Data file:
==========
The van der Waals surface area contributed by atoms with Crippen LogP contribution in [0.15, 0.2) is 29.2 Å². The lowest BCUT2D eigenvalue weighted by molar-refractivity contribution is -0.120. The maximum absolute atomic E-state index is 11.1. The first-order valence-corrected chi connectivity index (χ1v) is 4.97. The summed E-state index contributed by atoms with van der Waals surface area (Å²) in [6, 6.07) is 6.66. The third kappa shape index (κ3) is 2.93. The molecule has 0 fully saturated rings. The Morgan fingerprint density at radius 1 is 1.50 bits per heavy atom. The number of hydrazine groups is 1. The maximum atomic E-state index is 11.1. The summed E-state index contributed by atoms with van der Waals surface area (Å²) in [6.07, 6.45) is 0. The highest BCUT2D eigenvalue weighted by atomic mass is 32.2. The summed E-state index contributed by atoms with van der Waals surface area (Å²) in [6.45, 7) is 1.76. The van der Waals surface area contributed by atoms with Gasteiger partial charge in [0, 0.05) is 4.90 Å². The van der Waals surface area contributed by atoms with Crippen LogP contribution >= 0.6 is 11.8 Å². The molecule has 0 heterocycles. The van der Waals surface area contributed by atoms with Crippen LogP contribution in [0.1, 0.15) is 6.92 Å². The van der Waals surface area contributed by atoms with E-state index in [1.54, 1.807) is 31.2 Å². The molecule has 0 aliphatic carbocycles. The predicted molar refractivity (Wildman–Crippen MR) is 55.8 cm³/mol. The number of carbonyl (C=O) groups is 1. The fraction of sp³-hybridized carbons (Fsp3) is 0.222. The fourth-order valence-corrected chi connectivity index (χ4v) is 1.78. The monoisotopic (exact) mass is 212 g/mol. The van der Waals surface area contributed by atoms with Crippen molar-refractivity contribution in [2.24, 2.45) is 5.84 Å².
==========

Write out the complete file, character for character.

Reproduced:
The van der Waals surface area contributed by atoms with Crippen LogP contribution in [0.15, 0.2) is 29.2 Å². The lowest BCUT2D eigenvalue weighted by molar-refractivity contribution is -0.120. The maximum absolute atomic E-state index is 11.1. The first-order valence-corrected chi connectivity index (χ1v) is 4.97. The summed E-state index contributed by atoms with van der Waals surface area (Å²) in [6, 6.07) is 6.66. The third kappa shape index (κ3) is 2.93. The molecule has 0 fully saturated rings. The Morgan fingerprint density at radius 1 is 1.50 bits per heavy atom. The number of hydrazine groups is 1. The maximum atomic E-state index is 11.1. The summed E-state index contributed by atoms with van der Waals surface area (Å²) in [6.07, 6.45) is 0. The highest BCUT2D eigenvalue weighted by atomic mass is 32.2. The summed E-state index contributed by atoms with van der Waals surface area (Å²) in [6.45, 7) is 1.76. The van der Waals surface area contributed by atoms with Gasteiger partial charge in [0, 0.05) is 4.90 Å². The van der Waals surface area contributed by atoms with Crippen LogP contribution >= 0.6 is 11.8 Å². The molecule has 0 heterocycles. The van der Waals surface area contributed by atoms with Crippen LogP contribution in [0.1, 0.15) is 6.92 Å². The van der Waals surface area contributed by atoms with E-state index in [1.54, 1.807) is 31.2 Å². The molecule has 0 aliphatic carbocycles. The predicted molar refractivity (Wildman–Crippen MR) is 55.8 cm³/mol. The number of carbonyl (C=O) groups is 1. The fraction of sp³-hybridized carbons (Fsp3) is 0.222. The fourth-order valence-corrected chi connectivity index (χ4v) is 1.78. The monoisotopic (exact) mass is 212 g/mol. The van der Waals surface area contributed by atoms with Crippen molar-refractivity contribution in [2.24, 2.45) is 5.84 Å².